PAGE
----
Many thanks to Juliet Griffin for this post!
Everyone’s favourite game at last Wednesday’s Welsh Heritage Quilters meeting – a quilt stretch! This is Gerry’s beautiful “barn-raising” quilt, being expertly stretched and basted in her absence by a keen team led by Polly.
The stretching frame consists of four long pieces of timber with wide strips of firmly-woven fabric stapled right along their length. The frame is made up to the correct size for the quilt by simply assembling the pieces of timber into a rectangle of the correct size and clamping the corners with extremely strong sash cramps. The chosen backing fabric is pinned, face side down, to the fabric on the four sides of the stretching frame, followed by the wadding (batting) and the completed quilt top. (Gerry’s quilt is being stretched the other way up, backing fabric uppermost, as her top is unusual in being a little larger than the backing.) The clamps are adjusted so that all the layers are kept reasonably taut; this helps ensure they are all lying flat and square. Then the three layers can be secured together.
Polly spent a while visiting the Amish while she was in America and is enthusiastic about the methods they taught her, including the use of a large lattice of herringbone stitch to tack together the layers of a quilt before it is quilted. Some quilters use special safety pins instead, or straight tacking stitch, but the herringbone holds the layers together a little better. The lines of herringbone stitching run all the way along the quilt from top to bottom and all the way across from side to side, about five or six inches apart. Polly always uses white or off-white thread, just in case the dye from a coloured thread should run and spoil a quilt.
The sewing always progresses from one end of the quilt to the other. This is because human beings have arms of a limited length. Once each line of tacking has gone as far as our arms can efficiently reach, the sash cramps holding the end bar of the frame are released and the basted section of quilt rolled carefully around it. Then the bar is clamped back to the side bars and sewing can resume from where it left off.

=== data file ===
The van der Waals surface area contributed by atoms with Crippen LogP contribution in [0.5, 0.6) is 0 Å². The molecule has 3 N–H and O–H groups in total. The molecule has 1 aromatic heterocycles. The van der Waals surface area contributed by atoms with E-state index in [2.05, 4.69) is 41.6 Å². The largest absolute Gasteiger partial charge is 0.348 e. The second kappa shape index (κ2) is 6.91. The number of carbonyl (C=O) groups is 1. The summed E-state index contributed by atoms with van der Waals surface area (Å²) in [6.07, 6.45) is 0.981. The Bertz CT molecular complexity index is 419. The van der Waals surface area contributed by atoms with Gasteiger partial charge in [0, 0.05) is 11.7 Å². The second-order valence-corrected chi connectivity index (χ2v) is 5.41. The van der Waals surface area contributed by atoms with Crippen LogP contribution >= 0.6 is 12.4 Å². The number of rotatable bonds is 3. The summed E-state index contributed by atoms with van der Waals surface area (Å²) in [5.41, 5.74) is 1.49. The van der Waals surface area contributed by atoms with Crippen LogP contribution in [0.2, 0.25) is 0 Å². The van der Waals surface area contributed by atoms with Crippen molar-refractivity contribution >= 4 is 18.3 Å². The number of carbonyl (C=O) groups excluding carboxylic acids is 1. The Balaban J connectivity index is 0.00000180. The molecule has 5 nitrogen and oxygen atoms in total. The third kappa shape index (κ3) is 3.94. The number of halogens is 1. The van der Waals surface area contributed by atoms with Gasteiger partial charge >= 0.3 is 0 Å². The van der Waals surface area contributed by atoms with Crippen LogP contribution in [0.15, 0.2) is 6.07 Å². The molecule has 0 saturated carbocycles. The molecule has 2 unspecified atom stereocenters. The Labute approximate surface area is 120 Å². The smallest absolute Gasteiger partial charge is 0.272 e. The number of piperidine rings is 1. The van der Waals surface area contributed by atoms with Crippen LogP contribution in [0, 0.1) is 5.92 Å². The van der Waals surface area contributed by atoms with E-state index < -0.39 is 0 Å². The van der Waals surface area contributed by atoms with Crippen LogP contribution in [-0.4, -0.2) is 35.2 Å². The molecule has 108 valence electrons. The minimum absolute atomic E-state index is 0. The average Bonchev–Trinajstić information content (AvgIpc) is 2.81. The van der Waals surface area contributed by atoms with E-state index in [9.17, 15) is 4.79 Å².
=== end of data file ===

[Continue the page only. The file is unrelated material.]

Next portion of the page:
Once the whole surface is basted, the quilt can be unpinned from the frame and taken away to be quilted. The tacking will hold the layers firmly together while the sandwich is manoeuvred around, whether in a long-arm quilting machine or in a hand-quilting frame.
It’s a race against time to stretch and baste a quilt in the hour and a half of working time available, so we work very fast and get as many people as possible around the frame. Two or three mighty souls sit and thread needles as fast as they can, sticking them ready in a polystyrene block. As each sewer uses up the thread in their needle they dash across to the threading table and swap their empty needle for a full one. This quilt was a king-size one so we started at half past twelve to get an extra hour or so. (These photos were taking in the tea break, when most of the working team had dashed off to grab a well-earned cuppa and a biscuit.)
This is only the second quilt stretch I’ve had the chance to work on since I joined WHQ. You’re a bit concerned the first time in case you do something wrong and spoil someone’s lovely quilt, but the more experienced members of the group are extremely encouraging and happy to show you everything you need to know so that you gain confidence very quickly. The sewing is great fun, fast and flowing, and the frame is always surrounded by banter and gossip and laughter.
Meanwhile, a selection of weird and wonderful scraps had been dumped on the neighbouring table, and WHQ members were rummaging for crazy pieces to work into their future projects.